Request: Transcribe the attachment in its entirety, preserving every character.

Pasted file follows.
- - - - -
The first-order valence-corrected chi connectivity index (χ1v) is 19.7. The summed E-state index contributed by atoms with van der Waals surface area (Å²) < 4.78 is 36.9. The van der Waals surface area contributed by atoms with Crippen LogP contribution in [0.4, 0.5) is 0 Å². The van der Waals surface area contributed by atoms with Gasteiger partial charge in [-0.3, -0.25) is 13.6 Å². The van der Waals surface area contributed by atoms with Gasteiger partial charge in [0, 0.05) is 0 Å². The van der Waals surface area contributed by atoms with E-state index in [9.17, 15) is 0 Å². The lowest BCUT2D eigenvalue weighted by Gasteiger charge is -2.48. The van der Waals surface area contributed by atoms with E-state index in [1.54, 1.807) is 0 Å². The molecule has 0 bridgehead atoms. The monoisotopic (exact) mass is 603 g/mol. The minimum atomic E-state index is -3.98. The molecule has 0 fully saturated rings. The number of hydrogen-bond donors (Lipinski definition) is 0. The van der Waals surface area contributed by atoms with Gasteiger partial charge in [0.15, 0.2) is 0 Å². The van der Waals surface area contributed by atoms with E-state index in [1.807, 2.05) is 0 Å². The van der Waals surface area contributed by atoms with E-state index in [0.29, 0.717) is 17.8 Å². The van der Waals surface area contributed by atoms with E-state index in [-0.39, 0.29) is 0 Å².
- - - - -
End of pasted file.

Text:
The first-order valence-corrected chi connectivity index (χ1v) is 19.7. The summed E-state index contributed by atoms with van der Waals surface area (Å²) < 4.78 is 36.9. The van der Waals surface area contributed by atoms with Crippen LogP contribution in [0.4, 0.5) is 0 Å². The van der Waals surface area contributed by atoms with Gasteiger partial charge in [-0.3, -0.25) is 13.6 Å². The van der Waals surface area contributed by atoms with Gasteiger partial charge in [0, 0.05) is 0 Å². The van der Waals surface area contributed by atoms with E-state index in [9.17, 15) is 0 Å². The lowest BCUT2D eigenvalue weighted by Gasteiger charge is -2.48. The van der Waals surface area contributed by atoms with E-state index in [1.54, 1.807) is 0 Å². The molecule has 0 bridgehead atoms. The monoisotopic (exact) mass is 603 g/mol. The minimum atomic E-state index is -3.98. The molecule has 0 fully saturated rings. The number of hydrogen-bond donors (Lipinski definition) is 0. The van der Waals surface area contributed by atoms with Gasteiger partial charge in [0.15, 0.2) is 0 Å². The van der Waals surface area contributed by atoms with E-state index in [1.807, 2.05) is 0 Å². The van der Waals surface area contributed by atoms with E-state index in [0.29, 0.717) is 17.8 Å². The van der Waals surface area contributed by atoms with E-state index in [-0.39, 0.29) is 0 Å².